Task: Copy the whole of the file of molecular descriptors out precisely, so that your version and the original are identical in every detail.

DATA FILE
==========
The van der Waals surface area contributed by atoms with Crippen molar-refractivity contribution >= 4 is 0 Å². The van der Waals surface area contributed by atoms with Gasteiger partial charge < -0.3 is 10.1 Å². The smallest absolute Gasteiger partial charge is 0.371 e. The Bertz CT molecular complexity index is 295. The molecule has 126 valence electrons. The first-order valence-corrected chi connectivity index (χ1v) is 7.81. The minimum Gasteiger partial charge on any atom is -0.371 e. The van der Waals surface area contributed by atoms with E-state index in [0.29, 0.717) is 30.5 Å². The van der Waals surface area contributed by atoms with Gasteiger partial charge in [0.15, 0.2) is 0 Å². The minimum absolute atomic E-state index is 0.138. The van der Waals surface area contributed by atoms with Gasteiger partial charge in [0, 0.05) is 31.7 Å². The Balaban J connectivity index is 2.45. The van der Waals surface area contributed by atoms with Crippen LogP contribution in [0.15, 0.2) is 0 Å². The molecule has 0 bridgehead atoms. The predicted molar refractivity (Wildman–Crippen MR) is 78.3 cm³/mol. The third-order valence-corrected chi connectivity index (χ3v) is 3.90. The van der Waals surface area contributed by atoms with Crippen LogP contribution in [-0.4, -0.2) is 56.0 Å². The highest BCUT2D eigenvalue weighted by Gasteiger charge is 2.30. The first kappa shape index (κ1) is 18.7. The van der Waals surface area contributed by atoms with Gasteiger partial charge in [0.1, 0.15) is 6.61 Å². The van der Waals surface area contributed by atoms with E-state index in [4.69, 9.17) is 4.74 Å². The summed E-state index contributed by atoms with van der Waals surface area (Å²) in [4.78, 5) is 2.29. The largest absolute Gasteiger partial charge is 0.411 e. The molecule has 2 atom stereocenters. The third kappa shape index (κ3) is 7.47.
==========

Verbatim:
The van der Waals surface area contributed by atoms with Crippen molar-refractivity contribution >= 4 is 0 Å². The van der Waals surface area contributed by atoms with Gasteiger partial charge < -0.3 is 10.1 Å². The smallest absolute Gasteiger partial charge is 0.371 e. The Bertz CT molecular complexity index is 295. The molecule has 126 valence electrons. The first-order valence-corrected chi connectivity index (χ1v) is 7.81. The minimum Gasteiger partial charge on any atom is -0.371 e. The van der Waals surface area contributed by atoms with E-state index in [0.29, 0.717) is 30.5 Å². The van der Waals surface area contributed by atoms with Gasteiger partial charge in [0.15, 0.2) is 0 Å². The minimum absolute atomic E-state index is 0.138. The van der Waals surface area contributed by atoms with Gasteiger partial charge in [0, 0.05) is 31.7 Å². The Balaban J connectivity index is 2.45. The van der Waals surface area contributed by atoms with Crippen LogP contribution in [0.15, 0.2) is 0 Å². The molecule has 0 bridgehead atoms. The predicted molar refractivity (Wildman–Crippen MR) is 78.3 cm³/mol. The third-order valence-corrected chi connectivity index (χ3v) is 3.90. The van der Waals surface area contributed by atoms with Crippen LogP contribution in [-0.4, -0.2) is 56.0 Å². The highest BCUT2D eigenvalue weighted by Gasteiger charge is 2.30. The first kappa shape index (κ1) is 18.7. The van der Waals surface area contributed by atoms with Gasteiger partial charge in [0.1, 0.15) is 6.61 Å². The van der Waals surface area contributed by atoms with E-state index in [4.69, 9.17) is 4.74 Å². The summed E-state index contributed by atoms with van der Waals surface area (Å²) in [4.78, 5) is 2.29. The largest absolute Gasteiger partial charge is 0.411 e. The molecule has 2 atom stereocenters. The third kappa shape index (κ3) is 7.47.